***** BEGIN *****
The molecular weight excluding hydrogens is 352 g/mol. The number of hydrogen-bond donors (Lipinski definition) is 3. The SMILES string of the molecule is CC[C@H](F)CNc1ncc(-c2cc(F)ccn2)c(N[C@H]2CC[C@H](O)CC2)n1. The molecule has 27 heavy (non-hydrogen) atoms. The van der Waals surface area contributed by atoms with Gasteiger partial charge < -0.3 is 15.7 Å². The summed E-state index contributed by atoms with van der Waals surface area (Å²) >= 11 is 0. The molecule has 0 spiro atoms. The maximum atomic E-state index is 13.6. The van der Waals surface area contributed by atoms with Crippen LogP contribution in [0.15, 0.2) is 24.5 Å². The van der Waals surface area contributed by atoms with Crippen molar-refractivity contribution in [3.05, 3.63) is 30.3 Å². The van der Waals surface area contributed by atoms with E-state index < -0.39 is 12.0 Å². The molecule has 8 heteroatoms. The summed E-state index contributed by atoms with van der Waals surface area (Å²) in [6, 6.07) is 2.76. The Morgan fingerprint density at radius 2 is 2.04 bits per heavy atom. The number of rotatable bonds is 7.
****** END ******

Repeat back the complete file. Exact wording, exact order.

The molecular weight excluding hydrogens is 352 g/mol. The number of hydrogen-bond donors (Lipinski definition) is 3. The SMILES string of the molecule is CC[C@H](F)CNc1ncc(-c2cc(F)ccn2)c(N[C@H]2CC[C@H](O)CC2)n1. The molecule has 27 heavy (non-hydrogen) atoms. The van der Waals surface area contributed by atoms with Gasteiger partial charge < -0.3 is 15.7 Å². The summed E-state index contributed by atoms with van der Waals surface area (Å²) >= 11 is 0. The molecule has 0 spiro atoms. The maximum atomic E-state index is 13.6. The van der Waals surface area contributed by atoms with Crippen LogP contribution in [0.15, 0.2) is 24.5 Å². The van der Waals surface area contributed by atoms with Crippen molar-refractivity contribution in [3.05, 3.63) is 30.3 Å². The van der Waals surface area contributed by atoms with E-state index < -0.39 is 12.0 Å². The molecule has 8 heteroatoms. The summed E-state index contributed by atoms with van der Waals surface area (Å²) in [6, 6.07) is 2.76. The Morgan fingerprint density at radius 2 is 2.04 bits per heavy atom. The number of rotatable bonds is 7.